An Ideal For Which I Am Prepared to Die

Is there such a thing — an ideal for which I am prepared to die? Maybe not. Maybe I lack the courage. Maybe I feel I have too much to lose and not enough to gain. Maybe I think it’s a lost cause.

Injustice has been on my mind a lot lately now that injustice, cruelty, and racism are once again ascendant, this time under the presidency of Donald J. Trump and other similar autocrats around the world. It’s easy to feel powerless in the face of injustice. It’s easy to feel devoid of courage — a coward, if you will. No one likes to feel like a coward.

Looking back through history, it’s clear change for justice and truth often, if not always, comes from the hard, sacrificial work of courageous people — people who were willing to sacrifice their freedom and livelihoods and, sometimes, even their lives. Truly courageous people.

Last week I listened to Nelson Mandela’s remarks to the court when he was being put on trail during white South Africa’s attempt to quell the equal rights movement and preserve apartheid and white supremacy. Here is a portion of his remarks, Vera. It will be well worth your time listening to them someday. He closes by saying, “It is an ideal, for which I am prepared to die.” “It” is the freedom and equality of his people — Africans (people of dark skin) who were being subjugated and oppressed in their own land.

No education in justice can be complete without also reading the words of Martin Luther King, Jr. in what has become known as his Letter from Birmingham Jail. You can find it here. It’s a letter that should be taught in every church in America, but, of course, it isn’t. The fight is not over.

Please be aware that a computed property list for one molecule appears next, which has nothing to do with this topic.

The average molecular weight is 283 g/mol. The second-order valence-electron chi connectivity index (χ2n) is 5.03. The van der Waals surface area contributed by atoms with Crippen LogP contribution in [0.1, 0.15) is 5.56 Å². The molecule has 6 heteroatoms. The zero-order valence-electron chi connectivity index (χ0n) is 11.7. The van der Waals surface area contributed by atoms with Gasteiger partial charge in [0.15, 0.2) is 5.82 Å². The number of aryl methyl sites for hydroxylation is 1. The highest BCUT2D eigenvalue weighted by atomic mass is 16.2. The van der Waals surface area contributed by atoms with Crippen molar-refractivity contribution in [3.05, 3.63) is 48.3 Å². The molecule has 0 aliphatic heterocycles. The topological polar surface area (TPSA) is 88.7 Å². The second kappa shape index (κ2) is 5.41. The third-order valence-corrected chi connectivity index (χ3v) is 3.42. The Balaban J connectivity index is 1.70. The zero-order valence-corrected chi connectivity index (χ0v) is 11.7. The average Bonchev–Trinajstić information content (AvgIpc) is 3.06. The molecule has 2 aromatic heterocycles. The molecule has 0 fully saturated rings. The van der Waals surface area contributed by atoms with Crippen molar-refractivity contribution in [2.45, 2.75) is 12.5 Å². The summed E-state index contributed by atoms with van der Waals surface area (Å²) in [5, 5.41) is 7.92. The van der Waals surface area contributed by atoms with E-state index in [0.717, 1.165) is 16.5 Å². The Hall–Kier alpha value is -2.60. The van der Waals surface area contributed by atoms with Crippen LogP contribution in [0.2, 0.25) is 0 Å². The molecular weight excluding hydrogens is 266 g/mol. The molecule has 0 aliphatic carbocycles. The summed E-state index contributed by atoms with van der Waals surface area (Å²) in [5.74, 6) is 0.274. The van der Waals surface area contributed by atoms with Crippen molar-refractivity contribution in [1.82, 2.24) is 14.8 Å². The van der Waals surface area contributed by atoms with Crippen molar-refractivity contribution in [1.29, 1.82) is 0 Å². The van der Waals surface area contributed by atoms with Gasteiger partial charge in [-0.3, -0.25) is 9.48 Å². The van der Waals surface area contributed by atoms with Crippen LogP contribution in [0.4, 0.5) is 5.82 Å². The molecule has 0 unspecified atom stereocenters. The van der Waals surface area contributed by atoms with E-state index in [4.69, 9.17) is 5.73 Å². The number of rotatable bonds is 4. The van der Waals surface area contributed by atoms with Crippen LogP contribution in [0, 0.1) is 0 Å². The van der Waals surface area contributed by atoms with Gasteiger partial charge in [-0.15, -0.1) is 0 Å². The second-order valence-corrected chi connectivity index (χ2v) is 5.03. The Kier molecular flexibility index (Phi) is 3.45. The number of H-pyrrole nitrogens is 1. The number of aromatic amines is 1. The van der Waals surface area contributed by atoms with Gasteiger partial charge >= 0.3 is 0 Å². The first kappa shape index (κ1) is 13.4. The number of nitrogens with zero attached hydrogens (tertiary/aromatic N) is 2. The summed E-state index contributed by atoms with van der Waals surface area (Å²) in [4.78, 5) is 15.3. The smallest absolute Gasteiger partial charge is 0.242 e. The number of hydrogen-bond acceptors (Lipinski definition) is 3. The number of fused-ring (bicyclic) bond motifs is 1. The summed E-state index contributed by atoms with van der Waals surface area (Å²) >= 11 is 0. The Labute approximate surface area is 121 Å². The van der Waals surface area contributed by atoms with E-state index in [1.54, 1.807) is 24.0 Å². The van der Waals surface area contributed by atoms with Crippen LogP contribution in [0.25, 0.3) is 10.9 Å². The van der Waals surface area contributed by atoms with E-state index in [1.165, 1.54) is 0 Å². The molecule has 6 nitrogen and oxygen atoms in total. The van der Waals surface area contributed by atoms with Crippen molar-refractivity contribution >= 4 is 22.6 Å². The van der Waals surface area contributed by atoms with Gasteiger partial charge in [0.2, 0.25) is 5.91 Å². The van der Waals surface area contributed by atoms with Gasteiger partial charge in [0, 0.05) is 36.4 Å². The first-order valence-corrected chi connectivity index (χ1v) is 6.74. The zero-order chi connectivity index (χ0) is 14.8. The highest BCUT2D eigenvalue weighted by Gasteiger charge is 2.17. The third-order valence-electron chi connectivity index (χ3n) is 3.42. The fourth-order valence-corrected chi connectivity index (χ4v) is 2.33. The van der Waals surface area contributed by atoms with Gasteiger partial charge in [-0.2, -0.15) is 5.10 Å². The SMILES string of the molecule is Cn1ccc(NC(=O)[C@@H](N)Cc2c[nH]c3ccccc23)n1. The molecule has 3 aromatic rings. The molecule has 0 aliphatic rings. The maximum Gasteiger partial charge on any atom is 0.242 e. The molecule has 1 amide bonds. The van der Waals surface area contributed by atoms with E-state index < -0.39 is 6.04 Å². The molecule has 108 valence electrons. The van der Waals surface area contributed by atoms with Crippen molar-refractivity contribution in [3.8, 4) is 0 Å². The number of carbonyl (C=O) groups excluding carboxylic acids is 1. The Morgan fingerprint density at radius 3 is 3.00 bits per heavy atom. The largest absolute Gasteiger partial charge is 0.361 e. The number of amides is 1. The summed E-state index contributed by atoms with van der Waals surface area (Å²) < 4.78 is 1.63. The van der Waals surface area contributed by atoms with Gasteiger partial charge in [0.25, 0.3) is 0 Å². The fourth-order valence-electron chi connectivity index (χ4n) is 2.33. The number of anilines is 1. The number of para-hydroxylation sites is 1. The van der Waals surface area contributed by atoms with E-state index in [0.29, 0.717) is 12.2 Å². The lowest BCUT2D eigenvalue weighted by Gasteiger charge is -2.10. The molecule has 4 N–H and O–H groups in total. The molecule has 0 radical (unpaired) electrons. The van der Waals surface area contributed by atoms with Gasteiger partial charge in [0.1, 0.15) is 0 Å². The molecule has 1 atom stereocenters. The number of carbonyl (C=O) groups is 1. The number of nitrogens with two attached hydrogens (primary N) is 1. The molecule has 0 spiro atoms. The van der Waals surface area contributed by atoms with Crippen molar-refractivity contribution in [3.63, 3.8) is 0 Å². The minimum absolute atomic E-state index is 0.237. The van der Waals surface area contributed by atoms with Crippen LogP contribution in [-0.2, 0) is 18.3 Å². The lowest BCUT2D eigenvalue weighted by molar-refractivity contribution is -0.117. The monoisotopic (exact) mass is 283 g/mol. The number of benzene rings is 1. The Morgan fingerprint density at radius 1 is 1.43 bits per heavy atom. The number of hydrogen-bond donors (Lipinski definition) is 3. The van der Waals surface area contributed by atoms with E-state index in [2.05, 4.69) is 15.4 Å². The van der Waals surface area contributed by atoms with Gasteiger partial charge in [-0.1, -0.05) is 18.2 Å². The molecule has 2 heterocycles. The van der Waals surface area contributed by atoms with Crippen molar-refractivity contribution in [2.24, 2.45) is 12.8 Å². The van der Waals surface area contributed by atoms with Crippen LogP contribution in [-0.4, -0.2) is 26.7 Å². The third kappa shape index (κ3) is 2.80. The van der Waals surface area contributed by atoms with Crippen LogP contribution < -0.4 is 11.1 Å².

One of my favorite bloggers, Yves Smith, recently wrote:

One of the reasons protests in America wind up being futile is that there are few people who feel they can make the sacrifices that are inherent in confronting power and risking losing. While the example of Gandhi brings up large scale protests, where participants risk being beaten and imprisoned, individuals can protest in other ways, for instance, by whistleblowing.

Many people feel they cannot take the downside of an arrest, since in our surveillance state, it will probably show up in a background check, thus damaging one’s employment prospects in an already difficult job market. As many readers have pointed out, quiet desperation has reduced the number of people who are willing to make sacrifices. And for those who have children or aging parents, the certain damage they’d suffer by losing someone essential to their care almost certainly looks like a very high cost relative to what might be gained via political opposition.

Yves posits that, “for protest to be successful, there needs to be a core group that is prepared to make considerable sacrifices, including risking death.”

Perhaps things are not bad enough yet. Or perhaps we simply don’t care enough about each other. Or perhaps we simply don’t have an ideal important enough to justify sacrifice. Or, for that matter, major inconvenience.

My best guess is that it’s a little of everything, but perhaps I’m merely projecting my own apathy, rationalizations, and fears.

In any case, it’s good to ponder the alternatives. And the fight that historical figures waged on our behalf. It’s good to become acquainted with Mandela, King, Gandhi, Jesus, and the myriad of other nameless freedom-fighters who sacrificed so much for people they didn’t even know. For future generations. For humanity.

Perhaps when we ponder and contemplate their heroism we will keep their dream alive, even if we presently lack the courage and motivation to continue the fight, for, someday, the fight may come to us. And then we shall be forced to declare our allegiance. And to stand with either those who are willing to die for an ideal of a just world, or with those who merely desire to dominate and subjugate. And take.

Always prepare. For one day we may have to decide.

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